From a cognitive standpoint, development and learning are not the same thing. Some types of knowledge are universally acquired in the course of normal development, while other types are learned only with the intervention of deliberate teaching (which includes teaching by any means, such as apprenticeship, formal schooling, or self-study). For example, all normal children learn to walk whether or not their caretakers make any special efforts to teach them to do so, but most do not learn to ride a bicycle or play the piano without intervention.
Infants and young children appear to be predisposed to learn rapidly and readily in some domains, including language, number, and notions of physical and biological causality. Infants who are only 3 or 4 months old, for example, have been shown to understand certain concepts about the physical world, such as the idea that inanimate objects need to be propelled in order to move (Massey and Gelman, 1988).
Young children have a natural interest in numbers and will seek out number information. Studies of surprise and searching behaviors among infants suggest that 5-month-olds will react when an item is surreptitiously added to or subtracted from the number of items they expected to see (Starkey, 1992; Wynn, 1990, 1992). By the time children are 3 or 4 years old, they have an implicit understanding of certain rudimentary principles for counting, adding, and subtracting cardinal numbers. Gelman and Gallistel (1978) studied number concepts in preschoolers by making a hand puppet count a row of objects in correct, incorrect, or unusual ways; the majority of 3- and 4-year-olds could detect important counting errors, such as violations of the principles of one-to-one correspondence (only one number tag per item and one item per tag) or cardinality (the last ordinal tag represents the value).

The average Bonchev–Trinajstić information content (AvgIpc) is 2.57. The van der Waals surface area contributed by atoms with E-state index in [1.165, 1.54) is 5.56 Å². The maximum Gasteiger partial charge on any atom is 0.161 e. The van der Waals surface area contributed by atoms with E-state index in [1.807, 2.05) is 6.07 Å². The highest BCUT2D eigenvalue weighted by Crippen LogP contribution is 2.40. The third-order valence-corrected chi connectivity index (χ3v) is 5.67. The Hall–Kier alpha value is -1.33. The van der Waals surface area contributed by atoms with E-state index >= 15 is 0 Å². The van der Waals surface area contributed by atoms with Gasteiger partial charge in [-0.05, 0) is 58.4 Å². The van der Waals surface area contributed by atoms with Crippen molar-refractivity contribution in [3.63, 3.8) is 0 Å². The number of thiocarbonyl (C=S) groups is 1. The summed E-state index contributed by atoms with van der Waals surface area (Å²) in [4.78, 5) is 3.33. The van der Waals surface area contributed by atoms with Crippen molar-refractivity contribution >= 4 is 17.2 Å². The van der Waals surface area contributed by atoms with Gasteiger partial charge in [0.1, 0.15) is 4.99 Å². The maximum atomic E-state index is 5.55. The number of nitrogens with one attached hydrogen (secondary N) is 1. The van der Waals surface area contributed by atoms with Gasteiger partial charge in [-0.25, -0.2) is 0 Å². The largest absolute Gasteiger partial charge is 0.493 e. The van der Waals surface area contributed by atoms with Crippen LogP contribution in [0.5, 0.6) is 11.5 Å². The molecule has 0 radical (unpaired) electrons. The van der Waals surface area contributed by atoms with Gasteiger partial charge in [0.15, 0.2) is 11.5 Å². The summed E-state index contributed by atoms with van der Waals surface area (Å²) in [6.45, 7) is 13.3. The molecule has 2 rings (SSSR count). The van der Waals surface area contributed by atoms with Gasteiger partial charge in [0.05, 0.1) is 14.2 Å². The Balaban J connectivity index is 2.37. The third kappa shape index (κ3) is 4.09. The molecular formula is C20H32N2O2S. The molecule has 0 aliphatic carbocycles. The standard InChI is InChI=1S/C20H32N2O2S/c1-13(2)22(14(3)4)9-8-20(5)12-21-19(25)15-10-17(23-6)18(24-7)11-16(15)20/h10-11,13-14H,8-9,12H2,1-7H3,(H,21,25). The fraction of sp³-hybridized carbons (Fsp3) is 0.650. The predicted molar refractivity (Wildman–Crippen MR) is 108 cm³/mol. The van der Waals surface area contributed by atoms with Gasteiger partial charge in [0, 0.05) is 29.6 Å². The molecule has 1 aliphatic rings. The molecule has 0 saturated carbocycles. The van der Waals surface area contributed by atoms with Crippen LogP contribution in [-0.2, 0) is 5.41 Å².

Thus in mathematics, the fundamentals of ordinality and cardinality appear to develop in all normal human infants without instruction. In contrast, however, such concepts as mathematical notation, algebra, and Cartesian graphing representations must be taught. Similarly, the basics of speech and language comprehension emerge naturally from millions of years of evolution, whereas mastery of the alphabetic code necessary for reading typically requires explicit instruction and long periods of practice (Geary, 1995).
Even though young children lack experience and knowledge, they have the ability to reason adeptly with what knowledge they do have. Children are curious and natural problem solvers, and will try to solve problems presented to them and persist in doing so because they want to understand (Gelman and Gallistel, 1978; Piaget, 1978). Children can also be deliberate, self-directed, and strategic about learning things they are not predisposed to attend to, but they need adult guidance to develop strategies of intentional learning. Much of what we want to assess in educational contexts is the product of such deliberate learning.